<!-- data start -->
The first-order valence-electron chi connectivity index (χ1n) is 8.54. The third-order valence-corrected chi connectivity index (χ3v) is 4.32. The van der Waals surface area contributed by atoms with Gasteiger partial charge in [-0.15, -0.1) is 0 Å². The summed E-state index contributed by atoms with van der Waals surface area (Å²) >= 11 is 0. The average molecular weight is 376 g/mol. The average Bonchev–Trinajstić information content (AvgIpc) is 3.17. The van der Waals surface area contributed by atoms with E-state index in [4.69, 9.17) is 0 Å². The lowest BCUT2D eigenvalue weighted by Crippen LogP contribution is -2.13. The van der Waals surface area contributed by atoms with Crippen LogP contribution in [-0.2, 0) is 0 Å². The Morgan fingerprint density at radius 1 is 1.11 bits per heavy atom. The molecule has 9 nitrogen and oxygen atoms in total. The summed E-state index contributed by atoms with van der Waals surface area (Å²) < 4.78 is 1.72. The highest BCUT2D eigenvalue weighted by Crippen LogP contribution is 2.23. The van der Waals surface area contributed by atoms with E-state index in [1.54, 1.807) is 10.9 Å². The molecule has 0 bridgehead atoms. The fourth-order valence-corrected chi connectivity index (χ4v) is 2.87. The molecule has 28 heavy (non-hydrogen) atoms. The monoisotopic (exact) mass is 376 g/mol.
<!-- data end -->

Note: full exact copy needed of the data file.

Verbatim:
The first-order valence-electron chi connectivity index (χ1n) is 8.54. The third-order valence-corrected chi connectivity index (χ3v) is 4.32. The van der Waals surface area contributed by atoms with Gasteiger partial charge in [-0.15, -0.1) is 0 Å². The summed E-state index contributed by atoms with van der Waals surface area (Å²) >= 11 is 0. The average molecular weight is 376 g/mol. The average Bonchev–Trinajstić information content (AvgIpc) is 3.17. The van der Waals surface area contributed by atoms with E-state index in [4.69, 9.17) is 0 Å². The lowest BCUT2D eigenvalue weighted by Crippen LogP contribution is -2.13. The van der Waals surface area contributed by atoms with Crippen LogP contribution in [-0.2, 0) is 0 Å². The Morgan fingerprint density at radius 1 is 1.11 bits per heavy atom. The molecule has 9 nitrogen and oxygen atoms in total. The summed E-state index contributed by atoms with van der Waals surface area (Å²) < 4.78 is 1.72. The highest BCUT2D eigenvalue weighted by Crippen LogP contribution is 2.23. The van der Waals surface area contributed by atoms with E-state index in [1.54, 1.807) is 10.9 Å². The molecule has 0 bridgehead atoms. The fourth-order valence-corrected chi connectivity index (χ4v) is 2.87. The molecule has 28 heavy (non-hydrogen) atoms. The monoisotopic (exact) mass is 376 g/mol.